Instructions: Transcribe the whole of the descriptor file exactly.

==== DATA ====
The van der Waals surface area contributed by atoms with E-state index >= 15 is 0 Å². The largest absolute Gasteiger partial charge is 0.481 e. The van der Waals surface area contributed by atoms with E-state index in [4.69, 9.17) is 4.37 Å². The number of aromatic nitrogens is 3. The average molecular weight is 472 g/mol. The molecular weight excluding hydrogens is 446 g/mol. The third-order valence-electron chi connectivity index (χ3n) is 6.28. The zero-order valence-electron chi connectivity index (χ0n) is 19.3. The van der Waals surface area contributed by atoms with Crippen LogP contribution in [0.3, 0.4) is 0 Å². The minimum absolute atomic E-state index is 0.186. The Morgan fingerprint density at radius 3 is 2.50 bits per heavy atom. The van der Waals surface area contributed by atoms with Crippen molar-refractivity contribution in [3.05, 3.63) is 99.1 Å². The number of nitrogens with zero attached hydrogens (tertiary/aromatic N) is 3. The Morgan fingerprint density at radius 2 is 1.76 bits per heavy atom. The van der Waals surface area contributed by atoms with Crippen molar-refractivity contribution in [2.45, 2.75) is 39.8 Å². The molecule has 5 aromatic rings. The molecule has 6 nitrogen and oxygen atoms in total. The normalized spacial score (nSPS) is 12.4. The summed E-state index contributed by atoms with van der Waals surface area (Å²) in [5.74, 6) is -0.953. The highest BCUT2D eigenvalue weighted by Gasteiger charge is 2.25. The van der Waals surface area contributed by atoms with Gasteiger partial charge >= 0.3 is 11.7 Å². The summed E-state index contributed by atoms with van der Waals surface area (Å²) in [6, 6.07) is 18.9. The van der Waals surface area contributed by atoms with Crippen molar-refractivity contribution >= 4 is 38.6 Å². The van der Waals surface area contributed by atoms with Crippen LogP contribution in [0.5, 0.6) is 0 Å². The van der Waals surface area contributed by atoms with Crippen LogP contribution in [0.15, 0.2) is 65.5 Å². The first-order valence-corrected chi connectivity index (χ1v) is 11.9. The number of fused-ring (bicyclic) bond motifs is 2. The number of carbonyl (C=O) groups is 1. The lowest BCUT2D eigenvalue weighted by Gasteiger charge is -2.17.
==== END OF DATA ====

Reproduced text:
The van der Waals surface area contributed by atoms with E-state index >= 15 is 0 Å². The largest absolute Gasteiger partial charge is 0.481 e. The van der Waals surface area contributed by atoms with E-state index in [4.69, 9.17) is 4.37 Å². The number of aromatic nitrogens is 3. The average molecular weight is 472 g/mol. The molecular weight excluding hydrogens is 446 g/mol. The third-order valence-electron chi connectivity index (χ3n) is 6.28. The zero-order valence-electron chi connectivity index (χ0n) is 19.3. The van der Waals surface area contributed by atoms with Crippen LogP contribution in [0.3, 0.4) is 0 Å². The minimum absolute atomic E-state index is 0.186. The Morgan fingerprint density at radius 3 is 2.50 bits per heavy atom. The van der Waals surface area contributed by atoms with Crippen molar-refractivity contribution in [3.05, 3.63) is 99.1 Å². The number of nitrogens with zero attached hydrogens (tertiary/aromatic N) is 3. The Morgan fingerprint density at radius 2 is 1.76 bits per heavy atom. The van der Waals surface area contributed by atoms with Crippen molar-refractivity contribution in [2.45, 2.75) is 39.8 Å². The molecule has 5 aromatic rings. The molecule has 6 nitrogen and oxygen atoms in total. The normalized spacial score (nSPS) is 12.4. The summed E-state index contributed by atoms with van der Waals surface area (Å²) in [5.74, 6) is -0.953. The highest BCUT2D eigenvalue weighted by Gasteiger charge is 2.25. The van der Waals surface area contributed by atoms with Gasteiger partial charge >= 0.3 is 11.7 Å². The summed E-state index contributed by atoms with van der Waals surface area (Å²) in [6, 6.07) is 18.9. The van der Waals surface area contributed by atoms with Crippen molar-refractivity contribution >= 4 is 38.6 Å². The van der Waals surface area contributed by atoms with Crippen LogP contribution in [0.5, 0.6) is 0 Å². The van der Waals surface area contributed by atoms with Crippen LogP contribution in [0.15, 0.2) is 65.5 Å². The first-order valence-corrected chi connectivity index (χ1v) is 11.9. The number of fused-ring (bicyclic) bond motifs is 2. The number of carbonyl (C=O) groups is 1. The lowest BCUT2D eigenvalue weighted by Gasteiger charge is -2.17.